Thunder Bay to Sioux Lookout 2017

Perimeter Dash 8 C-FPPW on arrival at Sioux Lookout on July 19, 2017. Having served frontline commuter airlines since the early 1980s, many Dash 8s have “come home” to serve northern Canada for such carriers as Air Creebec, Air Inuit, First Air, Perimeter and Wasaya.

Having flown to “YQT” Thunder Bay from Toronto on July 19 last year to spend the morning photographing this fascinating airport, it was time to push on. Mid-afternoon I boarded Perimeter’s Dash 8-100 C-FPPW for the 50-minute flight to Sioux Lookout “YXL”. The day remained fine, so it was a pleasant 50-minute trip in 1994-vintage “PPW” (the 390th Dash 8). Formerly N827EX, it served Allegheny Commuter and Piedmont Airlines for many years, before returning to Canada in 2010 for Perimeter of Winnipeg.

Bush pilot, award-winning aviation photographer, and writer/publisher Rich Hulina met me at the terminal. We started by touring around the airport, where there’s lots to see and photograph. Here are a few of my shots taken before we headed to the curling club for burgers and beers.

Since the days of the PA-23 Apache in the 1950s, Piper twins have done monumental work in Canada’s North. Introduced in 1972, the PA-31-350 Chieftain was a 10-seat version (2-foot stretch) of the 1964 8-seat PA-31 Navajo. Visiting YXL on July 19 was 1981 model year Chieftain C-GRWN in the markings of Northern Skies Air Service. “RWN” had come to Canada in 2007 for Sunwest Airlines of Calgary. In 2015 Sunwest posted it for sale by which time the airframe had piled up some 17,000 hours. By 2018 it was listed to Toronto-based FLYGTA Inc. The money-making PA-31 series remains in common use throughout the North.

One of the North’s ubiquitous Pilatus PC-12s taxis out at YXL on July 19. C-FKPA is in the colours of Thunder Bay-based North Star Air. As soon as the PC-12 was introduced to the region c1990, it began taking over from the previous generation of basic backcountry workhorses, especially the Cessna Caravan. About the same size as the Caravan (which North Star also flies), the PC-12 is much faster and is pressurized – a nice feature when on a long run such as Sioux Lookout to Bearskin Lake or maybe all the way over to Moosonee or Timmins.

Another typical daily Sioux Lookout scene shows SkyCare’s Metro II C-GKPX taxiing for takeoff as a Wasaya Beech 1900D arrives. Built in 1978, “KPX” operated throughout the EU until becoming N5470M in the USA in 1997. It came to Canada in 2008. Recently established at YXL with the Chieftain, Merlin and Metro, SkyCare specializes in charters and air ambulance service.

There’s invariably at least one Beaver being serviced at Sioux Lookout. This day, CF-IPL was waiting to be delivered back to base. Beaver No.132, it originally bought in 1951 by Imperial Oil of Toronto. Since 1963 “IPL” has been in the Atikokan area, most recently with Atikokan Aero Service specializing in the summertime sport fishing and wildness trips markets. Across the field you can see the hanger for the locally based Ornge PC-12 air ambulance.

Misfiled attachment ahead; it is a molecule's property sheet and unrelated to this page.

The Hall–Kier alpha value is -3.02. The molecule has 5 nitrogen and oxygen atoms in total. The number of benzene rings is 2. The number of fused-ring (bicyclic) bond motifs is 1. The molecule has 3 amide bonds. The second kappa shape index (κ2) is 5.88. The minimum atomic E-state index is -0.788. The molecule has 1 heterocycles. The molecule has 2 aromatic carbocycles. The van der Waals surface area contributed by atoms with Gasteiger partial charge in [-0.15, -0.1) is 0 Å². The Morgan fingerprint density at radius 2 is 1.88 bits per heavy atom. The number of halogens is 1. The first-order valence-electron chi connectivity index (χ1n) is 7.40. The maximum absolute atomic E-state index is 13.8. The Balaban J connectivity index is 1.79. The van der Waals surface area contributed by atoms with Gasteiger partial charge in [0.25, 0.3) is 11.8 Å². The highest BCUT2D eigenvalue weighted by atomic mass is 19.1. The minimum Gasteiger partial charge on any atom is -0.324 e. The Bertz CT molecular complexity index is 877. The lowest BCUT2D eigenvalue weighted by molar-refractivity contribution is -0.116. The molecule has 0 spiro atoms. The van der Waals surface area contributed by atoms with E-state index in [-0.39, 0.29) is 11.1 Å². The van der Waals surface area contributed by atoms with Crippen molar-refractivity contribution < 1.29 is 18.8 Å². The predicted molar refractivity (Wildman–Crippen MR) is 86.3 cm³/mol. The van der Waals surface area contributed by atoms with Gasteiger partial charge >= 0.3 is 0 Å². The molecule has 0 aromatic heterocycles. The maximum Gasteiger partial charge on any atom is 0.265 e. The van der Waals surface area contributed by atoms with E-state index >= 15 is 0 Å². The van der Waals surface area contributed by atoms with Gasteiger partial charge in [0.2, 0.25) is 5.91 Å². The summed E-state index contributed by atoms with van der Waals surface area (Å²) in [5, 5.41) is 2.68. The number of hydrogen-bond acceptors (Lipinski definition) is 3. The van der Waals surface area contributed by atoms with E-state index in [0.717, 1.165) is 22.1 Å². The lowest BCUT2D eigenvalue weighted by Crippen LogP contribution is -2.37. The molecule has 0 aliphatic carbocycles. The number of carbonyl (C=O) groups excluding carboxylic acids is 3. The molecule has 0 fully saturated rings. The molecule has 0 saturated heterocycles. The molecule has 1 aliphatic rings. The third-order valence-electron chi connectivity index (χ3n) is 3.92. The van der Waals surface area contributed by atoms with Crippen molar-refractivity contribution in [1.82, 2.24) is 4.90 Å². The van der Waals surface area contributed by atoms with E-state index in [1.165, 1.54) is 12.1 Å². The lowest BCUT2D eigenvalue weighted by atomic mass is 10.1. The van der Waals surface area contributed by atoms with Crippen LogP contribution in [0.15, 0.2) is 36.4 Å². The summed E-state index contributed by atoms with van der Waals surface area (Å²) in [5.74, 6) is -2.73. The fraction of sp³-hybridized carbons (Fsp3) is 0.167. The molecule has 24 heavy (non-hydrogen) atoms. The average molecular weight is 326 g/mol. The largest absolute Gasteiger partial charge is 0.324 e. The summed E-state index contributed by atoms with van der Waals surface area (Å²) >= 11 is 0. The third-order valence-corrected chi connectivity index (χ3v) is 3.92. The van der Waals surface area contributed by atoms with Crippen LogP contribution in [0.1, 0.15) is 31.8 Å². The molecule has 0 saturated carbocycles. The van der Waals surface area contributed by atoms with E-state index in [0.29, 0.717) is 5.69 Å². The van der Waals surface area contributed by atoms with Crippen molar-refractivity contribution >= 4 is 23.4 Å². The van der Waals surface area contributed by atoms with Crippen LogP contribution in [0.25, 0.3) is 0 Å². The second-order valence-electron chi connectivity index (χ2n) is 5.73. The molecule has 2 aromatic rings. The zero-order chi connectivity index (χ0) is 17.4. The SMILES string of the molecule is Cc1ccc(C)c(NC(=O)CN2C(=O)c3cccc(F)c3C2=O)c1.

It’s not uncommon on any main northern airfield to find a boneyard of old planes. At YXL the main one sits at the Allen Air hangar. Founded by George Allen offering aircraft maintenance and rebuilding, this is a legendary Sioux Lookout business. Following George’s passing, his son Dave took over the hangar.
Dave George’s business has been aircraft maintenance, but also restoring wrecks and cannibalizing others for useful spare parts. This was part of the scene on July 19 with lots of clapped out Cessnas lying around. However, it isn’t beyond the imagination that the odd one might fly again.

Last summer things were not looking promising ay YXL for SkyCare PA-31 C-GJCX. A 1977 model, “JCX” had been in the UK as G-BEZU with such operators as Oxford Air Training School. Later it was G-HVRD doing charter work with Clasair. It flew the North Atlantic to Canada in 2013. There also were 2-3 old Metros lying in the weeds here. The R-44 helicopter in the distance had just refueled and was continuing its ferry trip to Alberta.

Next morning Rich and I were up at sunrise to start a busy day. The plan was to take Rich’s beautiful Cessna 206 Stationair C-GGRU down to Nestor Falls on Lake-of-the-Woods for a day of knocking around the bushplane scene. Here, Rich pumps in gas at his home dock for the return trip of about 200 nm.

A couple of the local Nestor Falls planes on July 20: Beaver C-GEBL of Northwest Flying Service (, and Piper CF-FEJ head out on local trips. Beaver No.1068 “EBL” is an ex-US Army L-20A that served in military colours 1957-72. It came to Canada in 1975 and since then has always been in NW Ontario. “FEJ” first appeared on the Canadian Civil Aircraft Register in 1973, the co-owners then being in Lively, near Sudbury.

Rich (right) with Northwest Flying Service owner Shane Pope make plans for our visit.

Shane’s outfit is famous for its two lovely Beech 18s C-FHZA and C-FKL. Here, “NKL” is nearest, as “HZA” is pushed off for an early trip to one of the numerous fishing camps out as far as a hundred miles.